Shankar: Song For Everyone (ECM 1286)

 

Shankar
Song For Everyone

Shankar 10-string double violin, drum machine
Jan Garbarek soprano and tenor saxophones
Zakir Hussain tabla, congas
Trilok Gurtu percussion
Recorded September 1984 at Rainbow Studio, Oslo
Engineer: Jan Erik Kongshaug
Produced by Manfred Eicher

Shankar and Jan Garbarek’s previous collaboration, Vision, opened many people’s ears to the more fruitful possibilities of idiomatic blends. And while that initial project yielded a fascinating album in its own right, I always felt it lacked something I couldn’t quite articulate. With Song For Everyone, that lack becomes clear once Trilok Gurtu and Zakir Hussain level the playing field with their earthy rhythms. In their presence, electric violin and saxophone can soar even higher, knowing there will always be a ground to return to. As if to underscore this point, Shankar also employs a drum machine, as in the delightful “Paper Nut” that inaugurates us into the album’s universe. Shankar’s Philip Glassean harmonies and flexible dips form a sling that shoots us in slow motion toward the Visionary galaxy of “I Know,” where his sparkling pizzicato lines are reinvigorated by the presence of tabla. Garbarek has hardly ever sounded as clean as he does here. He digs deep into his emotional and technical reserves and proves his chameleonic abilities, such that whenever he returns with the theme in tow, it is always as if from a long journey. This enchanting track also exemplifies the coalescence of which these two musicians are so worthily capable. “Watching You” reinstates the drum machine, which is immediately valorized by Shankar’s likeminded precision (even when multi-tracking, he sounds like one instrument). Ascendant chording provides ample uplift for Garbarek’s rainbow arcs. The violin solo here proves that Shankar’s mastery comes not from the top down, but from the inside out. He makes the most demanding passages seem effortless and the simplest seem complex, as in “Conversation.” Here his virtuosity enhances Garbarek at his adaptive best. After the anthemic jubilation of the title track, “Let’s Go Home” comes across as introverted, though no less energetic. “Rest In Peace” ends the album with bowed heads. It is a slow dissipation of cloud, a gentle breeze of the heart, the empty chambers of a body in which music is the only tangible spirit.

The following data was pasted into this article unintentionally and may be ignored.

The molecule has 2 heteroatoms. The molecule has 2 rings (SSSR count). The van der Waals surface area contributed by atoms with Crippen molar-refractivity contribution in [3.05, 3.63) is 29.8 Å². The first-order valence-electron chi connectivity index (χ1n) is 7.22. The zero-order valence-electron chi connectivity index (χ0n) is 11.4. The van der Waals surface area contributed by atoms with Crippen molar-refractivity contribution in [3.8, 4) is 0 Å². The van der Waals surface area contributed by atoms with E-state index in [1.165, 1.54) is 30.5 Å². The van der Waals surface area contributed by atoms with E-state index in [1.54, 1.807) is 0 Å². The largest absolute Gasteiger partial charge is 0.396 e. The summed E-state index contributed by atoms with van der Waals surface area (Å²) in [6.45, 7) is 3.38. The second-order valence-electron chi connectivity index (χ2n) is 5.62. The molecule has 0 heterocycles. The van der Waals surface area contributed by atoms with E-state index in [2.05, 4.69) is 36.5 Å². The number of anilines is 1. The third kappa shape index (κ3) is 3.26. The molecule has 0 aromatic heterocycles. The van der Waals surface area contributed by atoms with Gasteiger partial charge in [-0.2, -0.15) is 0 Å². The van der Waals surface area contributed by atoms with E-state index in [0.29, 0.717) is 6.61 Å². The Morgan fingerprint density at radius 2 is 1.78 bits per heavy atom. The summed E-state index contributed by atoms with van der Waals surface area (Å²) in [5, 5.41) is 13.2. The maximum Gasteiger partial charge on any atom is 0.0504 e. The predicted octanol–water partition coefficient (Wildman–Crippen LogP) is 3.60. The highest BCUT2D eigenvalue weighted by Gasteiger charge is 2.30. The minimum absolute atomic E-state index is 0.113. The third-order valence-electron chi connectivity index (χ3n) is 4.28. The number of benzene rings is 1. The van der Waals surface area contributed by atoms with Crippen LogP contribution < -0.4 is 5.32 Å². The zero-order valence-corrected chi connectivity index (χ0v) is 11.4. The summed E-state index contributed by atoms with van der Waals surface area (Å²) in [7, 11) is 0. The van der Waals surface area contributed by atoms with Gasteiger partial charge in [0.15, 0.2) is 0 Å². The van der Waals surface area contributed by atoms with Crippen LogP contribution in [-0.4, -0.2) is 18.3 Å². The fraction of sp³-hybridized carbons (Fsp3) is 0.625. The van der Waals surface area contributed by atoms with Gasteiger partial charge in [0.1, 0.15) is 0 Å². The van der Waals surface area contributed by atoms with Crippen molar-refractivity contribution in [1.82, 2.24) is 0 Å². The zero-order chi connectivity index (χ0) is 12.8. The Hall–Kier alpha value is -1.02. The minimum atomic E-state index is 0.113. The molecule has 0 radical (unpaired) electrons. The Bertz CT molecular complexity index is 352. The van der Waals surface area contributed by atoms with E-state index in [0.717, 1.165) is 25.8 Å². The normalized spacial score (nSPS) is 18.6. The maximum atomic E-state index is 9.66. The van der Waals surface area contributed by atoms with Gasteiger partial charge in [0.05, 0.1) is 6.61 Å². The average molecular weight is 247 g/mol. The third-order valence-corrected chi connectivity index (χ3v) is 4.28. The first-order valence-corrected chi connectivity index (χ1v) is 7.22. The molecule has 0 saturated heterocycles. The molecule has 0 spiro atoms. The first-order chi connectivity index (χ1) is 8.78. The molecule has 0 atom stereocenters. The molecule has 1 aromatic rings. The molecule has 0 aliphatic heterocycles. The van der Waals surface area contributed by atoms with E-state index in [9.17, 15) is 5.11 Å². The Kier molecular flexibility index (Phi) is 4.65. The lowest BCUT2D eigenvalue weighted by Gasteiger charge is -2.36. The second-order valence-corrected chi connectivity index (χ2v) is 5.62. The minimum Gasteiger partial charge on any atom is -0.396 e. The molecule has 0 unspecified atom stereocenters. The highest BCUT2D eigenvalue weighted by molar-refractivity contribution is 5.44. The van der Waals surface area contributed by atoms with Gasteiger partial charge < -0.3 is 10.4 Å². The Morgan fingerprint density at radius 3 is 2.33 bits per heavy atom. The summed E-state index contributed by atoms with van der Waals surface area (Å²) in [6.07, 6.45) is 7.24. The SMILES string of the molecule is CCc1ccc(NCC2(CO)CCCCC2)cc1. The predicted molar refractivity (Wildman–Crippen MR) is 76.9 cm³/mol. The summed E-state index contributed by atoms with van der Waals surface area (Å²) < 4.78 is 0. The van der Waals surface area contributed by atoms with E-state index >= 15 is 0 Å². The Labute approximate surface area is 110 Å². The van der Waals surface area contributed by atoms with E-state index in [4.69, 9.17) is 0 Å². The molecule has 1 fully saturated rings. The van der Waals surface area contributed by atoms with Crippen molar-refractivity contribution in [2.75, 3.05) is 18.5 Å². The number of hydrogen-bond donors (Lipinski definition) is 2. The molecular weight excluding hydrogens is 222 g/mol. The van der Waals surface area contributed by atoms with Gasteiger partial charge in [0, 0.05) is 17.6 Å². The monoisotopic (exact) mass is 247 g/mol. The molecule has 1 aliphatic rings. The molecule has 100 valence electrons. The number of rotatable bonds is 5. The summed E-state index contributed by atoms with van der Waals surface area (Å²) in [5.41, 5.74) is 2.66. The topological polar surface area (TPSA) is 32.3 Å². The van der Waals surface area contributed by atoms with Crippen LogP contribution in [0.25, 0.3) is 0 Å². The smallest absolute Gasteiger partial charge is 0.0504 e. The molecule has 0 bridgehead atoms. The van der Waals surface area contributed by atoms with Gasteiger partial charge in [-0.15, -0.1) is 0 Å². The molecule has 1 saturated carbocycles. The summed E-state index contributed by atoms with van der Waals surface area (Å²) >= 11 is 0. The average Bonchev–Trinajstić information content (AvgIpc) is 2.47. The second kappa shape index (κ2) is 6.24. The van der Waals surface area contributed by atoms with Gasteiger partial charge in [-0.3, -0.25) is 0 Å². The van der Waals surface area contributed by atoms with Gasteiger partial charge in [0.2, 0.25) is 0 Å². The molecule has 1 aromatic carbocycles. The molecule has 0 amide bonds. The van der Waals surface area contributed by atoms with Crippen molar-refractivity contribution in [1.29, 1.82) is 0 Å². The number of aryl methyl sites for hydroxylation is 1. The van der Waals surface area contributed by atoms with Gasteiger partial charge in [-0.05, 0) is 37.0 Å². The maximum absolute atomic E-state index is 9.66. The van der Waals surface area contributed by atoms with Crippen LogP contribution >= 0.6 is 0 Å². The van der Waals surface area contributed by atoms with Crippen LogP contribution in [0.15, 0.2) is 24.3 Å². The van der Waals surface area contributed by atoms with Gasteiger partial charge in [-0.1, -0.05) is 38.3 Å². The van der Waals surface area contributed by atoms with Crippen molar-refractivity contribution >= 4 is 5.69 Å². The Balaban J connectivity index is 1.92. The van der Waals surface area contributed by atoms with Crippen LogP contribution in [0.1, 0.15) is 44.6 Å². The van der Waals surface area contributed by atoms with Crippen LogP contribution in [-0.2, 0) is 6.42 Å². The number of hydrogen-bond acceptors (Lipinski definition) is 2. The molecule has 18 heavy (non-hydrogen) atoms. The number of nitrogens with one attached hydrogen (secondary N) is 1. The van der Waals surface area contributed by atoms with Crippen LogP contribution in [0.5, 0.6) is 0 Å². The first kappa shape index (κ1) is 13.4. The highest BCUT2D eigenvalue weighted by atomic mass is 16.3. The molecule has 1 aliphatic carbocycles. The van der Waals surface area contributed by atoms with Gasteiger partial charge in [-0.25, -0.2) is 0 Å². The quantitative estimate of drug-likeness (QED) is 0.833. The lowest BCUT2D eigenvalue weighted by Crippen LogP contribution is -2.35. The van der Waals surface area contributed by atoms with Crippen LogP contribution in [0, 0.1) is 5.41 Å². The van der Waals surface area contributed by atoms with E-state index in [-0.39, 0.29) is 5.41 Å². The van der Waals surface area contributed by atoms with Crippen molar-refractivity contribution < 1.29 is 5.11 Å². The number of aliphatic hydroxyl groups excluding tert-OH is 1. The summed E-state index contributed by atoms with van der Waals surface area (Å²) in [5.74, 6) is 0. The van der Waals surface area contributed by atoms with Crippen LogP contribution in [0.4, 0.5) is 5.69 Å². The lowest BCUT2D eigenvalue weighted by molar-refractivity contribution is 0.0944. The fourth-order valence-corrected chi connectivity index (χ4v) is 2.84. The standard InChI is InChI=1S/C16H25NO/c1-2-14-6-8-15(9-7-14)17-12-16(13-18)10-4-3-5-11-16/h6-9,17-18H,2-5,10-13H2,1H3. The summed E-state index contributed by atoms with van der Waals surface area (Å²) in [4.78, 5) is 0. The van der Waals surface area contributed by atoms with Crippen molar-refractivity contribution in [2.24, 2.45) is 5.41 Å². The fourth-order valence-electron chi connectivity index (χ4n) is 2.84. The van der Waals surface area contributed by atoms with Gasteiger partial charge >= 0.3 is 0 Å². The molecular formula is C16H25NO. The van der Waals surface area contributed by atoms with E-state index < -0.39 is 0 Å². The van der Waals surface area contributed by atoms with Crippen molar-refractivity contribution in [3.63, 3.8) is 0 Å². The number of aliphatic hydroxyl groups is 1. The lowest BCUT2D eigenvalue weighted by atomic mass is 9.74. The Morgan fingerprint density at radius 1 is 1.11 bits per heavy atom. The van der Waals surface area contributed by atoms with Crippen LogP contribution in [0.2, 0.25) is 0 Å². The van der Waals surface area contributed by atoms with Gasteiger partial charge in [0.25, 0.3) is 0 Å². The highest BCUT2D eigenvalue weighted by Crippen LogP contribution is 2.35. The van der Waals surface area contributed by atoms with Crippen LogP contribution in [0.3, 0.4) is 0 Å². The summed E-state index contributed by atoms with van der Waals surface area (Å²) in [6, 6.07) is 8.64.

Alfred Harth: This Earth! (ECM 1264)

 

Alfred Harth
This Earth!

Alfred Harth tenor, alto and soprano saxophones, bass clarinet
Paul Bley piano
Trilok Gurtu percussion
Maggie Nicols voice
Barre Phillips bass
Recorded May 1983, Tonstudio Bauer, Ludwigsburg
Engineer: Martin Wieland
Produced by Manfred Eicher

This Earth! represents Alfred Harth’s second ECM appearance, supporting a stellar cast of musicians that includes Barre Phillips on bass, Paul Bley at the keys, Trilok Gurtu on percussion, and the inimitable Maggie Nicols doing what she loves. The words are by Vicky Scrivener, which could easily be a pen name for Nicols herself—such is the immediacy with which the words seem to pour from her lungs.

“Female Is The Sun” is the album’s anthem. Structured around a counterpoint of bass clarinet and pianistic asides, its skeleton comes to life through Nicols’s animations. Each verse hoists us deeper into the sky, until we begin to feel the heat of that “old gold woman” who oversees our every waking moment:

The earth’s hot eye reels
fenced
and groans before
vestal temperament

The piano and bass in “Relation To Light, Colour and Feeling” are like two adjacent houses. Between them, a sagging clothesline, from which wordless songs, doubled by sax, hang in the breeze of a balmy afternoon. Words await us at the end, each a folded cloth, a swaying branch, a chirping bird.

Luxurious mezzotints and shades
glowing wash of tones